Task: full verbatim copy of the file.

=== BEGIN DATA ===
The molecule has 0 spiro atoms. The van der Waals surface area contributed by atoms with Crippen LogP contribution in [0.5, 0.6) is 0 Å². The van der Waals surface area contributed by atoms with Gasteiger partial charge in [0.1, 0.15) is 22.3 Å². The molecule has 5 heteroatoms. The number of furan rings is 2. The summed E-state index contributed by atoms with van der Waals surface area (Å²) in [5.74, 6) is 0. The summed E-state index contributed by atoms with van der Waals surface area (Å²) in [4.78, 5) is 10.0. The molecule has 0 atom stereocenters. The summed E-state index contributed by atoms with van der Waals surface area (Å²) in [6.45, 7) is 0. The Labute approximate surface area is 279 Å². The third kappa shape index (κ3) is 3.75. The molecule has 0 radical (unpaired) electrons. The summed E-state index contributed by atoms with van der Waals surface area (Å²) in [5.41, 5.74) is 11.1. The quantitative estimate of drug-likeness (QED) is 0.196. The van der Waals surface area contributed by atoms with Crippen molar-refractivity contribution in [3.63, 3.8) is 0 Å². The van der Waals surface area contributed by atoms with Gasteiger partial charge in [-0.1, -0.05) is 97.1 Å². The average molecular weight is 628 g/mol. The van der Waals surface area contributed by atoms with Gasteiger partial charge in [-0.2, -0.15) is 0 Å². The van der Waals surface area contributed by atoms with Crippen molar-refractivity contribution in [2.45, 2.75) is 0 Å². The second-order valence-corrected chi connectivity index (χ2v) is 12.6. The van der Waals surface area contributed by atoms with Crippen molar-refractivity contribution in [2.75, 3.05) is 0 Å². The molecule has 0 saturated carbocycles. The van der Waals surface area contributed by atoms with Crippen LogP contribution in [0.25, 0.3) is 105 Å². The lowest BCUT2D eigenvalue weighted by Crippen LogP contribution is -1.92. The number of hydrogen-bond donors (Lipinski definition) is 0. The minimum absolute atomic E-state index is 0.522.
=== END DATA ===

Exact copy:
The molecule has 0 spiro atoms. The van der Waals surface area contributed by atoms with Crippen LogP contribution in [0.5, 0.6) is 0 Å². The van der Waals surface area contributed by atoms with Gasteiger partial charge in [0.1, 0.15) is 22.3 Å². The molecule has 5 heteroatoms. The number of furan rings is 2. The summed E-state index contributed by atoms with van der Waals surface area (Å²) in [5.74, 6) is 0. The summed E-state index contributed by atoms with van der Waals surface area (Å²) in [4.78, 5) is 10.0. The molecule has 0 atom stereocenters. The summed E-state index contributed by atoms with van der Waals surface area (Å²) in [6.45, 7) is 0. The Labute approximate surface area is 279 Å². The third kappa shape index (κ3) is 3.75. The molecule has 0 radical (unpaired) electrons. The summed E-state index contributed by atoms with van der Waals surface area (Å²) in [5.41, 5.74) is 11.1. The quantitative estimate of drug-likeness (QED) is 0.196. The van der Waals surface area contributed by atoms with Crippen molar-refractivity contribution in [3.63, 3.8) is 0 Å². The van der Waals surface area contributed by atoms with Gasteiger partial charge in [-0.1, -0.05) is 97.1 Å². The average molecular weight is 628 g/mol. The van der Waals surface area contributed by atoms with Gasteiger partial charge in [-0.2, -0.15) is 0 Å². The van der Waals surface area contributed by atoms with Crippen molar-refractivity contribution in [2.45, 2.75) is 0 Å². The second-order valence-corrected chi connectivity index (χ2v) is 12.6. The van der Waals surface area contributed by atoms with Crippen molar-refractivity contribution in [2.75, 3.05) is 0 Å². The molecule has 0 saturated carbocycles. The van der Waals surface area contributed by atoms with Crippen LogP contribution in [0.25, 0.3) is 105 Å². The lowest BCUT2D eigenvalue weighted by Crippen LogP contribution is -1.92. The number of hydrogen-bond donors (Lipinski definition) is 0. The minimum absolute atomic E-state index is 0.522.